Plants are potentially the most economical platforms for the large-scale production of recombinant proteins. Thus, plant-based expression of subunit human immunodeficiency virus type 1 (HIV-1) vaccines provides an opportunity for their global use against the acquired immunodeficiency syndrome pandemic. CTB-MPR649-684 [CTB, cholera toxin B subunit; MPR, membrane proximal (ectodomain) region of gp41] is an HIV-1 vaccine candidate that has been shown previously to induce antibodies that block a pathway of HIV-1 mucosal transmission. In this article, the molecular characterization of CTB-MPR 649-684 expressed in transgenic Nicotiana benthamiana plants is reported. Virtually all of the CTB-MPR649-684 proteins expressed in the selected line were shown to have assembled into pentameric, GM1 ganglioside-binding complexes. Detailed biochemical analyses on the purified protein revealed that it was N-glycosylated, predominantly with high-mannose-type glycans (more than 75%), as predicted from a consensus asparagine-X-serine/threonine (Asn-X-Ser/Thr) N-glycosylation sequon on the CTB domain and an endoplasmic reticulum retention signal attached at the C-terminus of the fusion protein. Despite this modification, the plant-expressed protein retained the nanomolar affinity to GM1 ganglioside and the critical antigenicity of the MPR649-684 moiety. Furthermore, the protein induced mucosal and serum anti-MPR649-684 antibodies in mice after mucosal prime-systemic boost immunization. Our data indicate that plant-based expression can be a viable alternative for the production of this subunit HIV-1 vaccine candidate.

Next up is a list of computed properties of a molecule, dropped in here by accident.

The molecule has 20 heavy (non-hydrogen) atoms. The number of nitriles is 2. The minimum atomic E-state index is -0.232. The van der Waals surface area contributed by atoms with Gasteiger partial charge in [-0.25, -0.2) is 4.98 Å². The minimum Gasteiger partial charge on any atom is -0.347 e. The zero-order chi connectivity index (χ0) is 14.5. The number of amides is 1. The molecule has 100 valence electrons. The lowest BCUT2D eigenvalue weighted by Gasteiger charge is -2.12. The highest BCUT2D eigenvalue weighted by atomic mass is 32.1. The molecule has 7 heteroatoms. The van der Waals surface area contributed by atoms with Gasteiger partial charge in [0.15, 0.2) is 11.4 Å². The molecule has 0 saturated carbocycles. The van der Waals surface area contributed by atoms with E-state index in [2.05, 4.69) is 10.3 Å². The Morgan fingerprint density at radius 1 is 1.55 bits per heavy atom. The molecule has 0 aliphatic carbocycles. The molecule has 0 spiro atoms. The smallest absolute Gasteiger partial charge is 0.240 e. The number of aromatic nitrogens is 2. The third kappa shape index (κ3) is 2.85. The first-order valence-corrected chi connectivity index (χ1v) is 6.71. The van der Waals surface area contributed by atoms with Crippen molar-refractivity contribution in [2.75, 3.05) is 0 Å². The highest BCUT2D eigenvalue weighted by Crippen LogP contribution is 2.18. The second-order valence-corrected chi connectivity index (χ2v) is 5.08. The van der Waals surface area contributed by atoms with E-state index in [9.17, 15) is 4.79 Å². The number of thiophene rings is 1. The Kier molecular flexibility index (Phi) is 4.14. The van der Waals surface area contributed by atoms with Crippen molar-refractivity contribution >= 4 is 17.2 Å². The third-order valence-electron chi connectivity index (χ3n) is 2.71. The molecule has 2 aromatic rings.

- HIV vaccine
- Post-translational modification
- Transgenic plants
- gp41 membrane proximal region
ASJC Scopus subject areas
- Agronomy and Crop Science
- Plant Science